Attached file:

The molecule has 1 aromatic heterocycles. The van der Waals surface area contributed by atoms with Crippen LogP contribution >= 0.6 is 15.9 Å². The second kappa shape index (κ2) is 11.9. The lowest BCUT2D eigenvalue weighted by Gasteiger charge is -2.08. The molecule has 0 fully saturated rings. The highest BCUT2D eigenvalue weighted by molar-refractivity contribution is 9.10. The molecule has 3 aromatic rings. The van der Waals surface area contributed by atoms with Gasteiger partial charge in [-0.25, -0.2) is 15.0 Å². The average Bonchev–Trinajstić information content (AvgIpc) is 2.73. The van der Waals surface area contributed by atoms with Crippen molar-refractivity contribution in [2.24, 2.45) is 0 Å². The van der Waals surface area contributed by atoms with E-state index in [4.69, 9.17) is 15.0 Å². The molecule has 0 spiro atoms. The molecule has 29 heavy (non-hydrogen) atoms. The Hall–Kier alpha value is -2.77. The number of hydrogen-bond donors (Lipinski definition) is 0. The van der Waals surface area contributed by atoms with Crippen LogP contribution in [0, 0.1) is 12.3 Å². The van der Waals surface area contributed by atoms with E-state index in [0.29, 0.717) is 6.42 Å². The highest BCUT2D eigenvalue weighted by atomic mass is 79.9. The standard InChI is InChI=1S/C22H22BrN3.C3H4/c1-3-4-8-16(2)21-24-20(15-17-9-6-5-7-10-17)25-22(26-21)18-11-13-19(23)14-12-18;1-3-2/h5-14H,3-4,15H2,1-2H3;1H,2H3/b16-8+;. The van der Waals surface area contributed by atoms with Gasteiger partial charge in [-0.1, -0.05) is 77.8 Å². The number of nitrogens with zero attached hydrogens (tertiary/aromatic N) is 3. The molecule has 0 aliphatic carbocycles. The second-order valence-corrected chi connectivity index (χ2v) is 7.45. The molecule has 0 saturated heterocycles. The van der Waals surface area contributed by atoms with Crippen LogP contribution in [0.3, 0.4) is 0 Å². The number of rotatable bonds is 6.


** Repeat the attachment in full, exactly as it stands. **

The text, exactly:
The molecule has 1 aromatic heterocycles. The van der Waals surface area contributed by atoms with Crippen LogP contribution >= 0.6 is 15.9 Å². The second kappa shape index (κ2) is 11.9. The lowest BCUT2D eigenvalue weighted by Gasteiger charge is -2.08. The molecule has 0 fully saturated rings. The highest BCUT2D eigenvalue weighted by molar-refractivity contribution is 9.10. The molecule has 3 aromatic rings. The van der Waals surface area contributed by atoms with Gasteiger partial charge in [-0.25, -0.2) is 15.0 Å². The average Bonchev–Trinajstić information content (AvgIpc) is 2.73. The van der Waals surface area contributed by atoms with Crippen molar-refractivity contribution in [2.24, 2.45) is 0 Å². The van der Waals surface area contributed by atoms with E-state index in [4.69, 9.17) is 15.0 Å². The molecule has 0 spiro atoms. The molecule has 29 heavy (non-hydrogen) atoms. The Hall–Kier alpha value is -2.77. The number of hydrogen-bond donors (Lipinski definition) is 0. The van der Waals surface area contributed by atoms with Crippen LogP contribution in [0, 0.1) is 12.3 Å². The van der Waals surface area contributed by atoms with E-state index in [0.29, 0.717) is 6.42 Å². The highest BCUT2D eigenvalue weighted by atomic mass is 79.9. The standard InChI is InChI=1S/C22H22BrN3.C3H4/c1-3-4-8-16(2)21-24-20(15-17-9-6-5-7-10-17)25-22(26-21)18-11-13-19(23)14-12-18;1-3-2/h5-14H,3-4,15H2,1-2H3;1H,2H3/b16-8+;. The van der Waals surface area contributed by atoms with Gasteiger partial charge in [-0.1, -0.05) is 77.8 Å². The number of nitrogens with zero attached hydrogens (tertiary/aromatic N) is 3. The molecule has 0 aliphatic carbocycles. The second-order valence-corrected chi connectivity index (χ2v) is 7.45. The molecule has 0 saturated heterocycles. The van der Waals surface area contributed by atoms with Crippen LogP contribution in [0.3, 0.4) is 0 Å². The number of rotatable bonds is 6.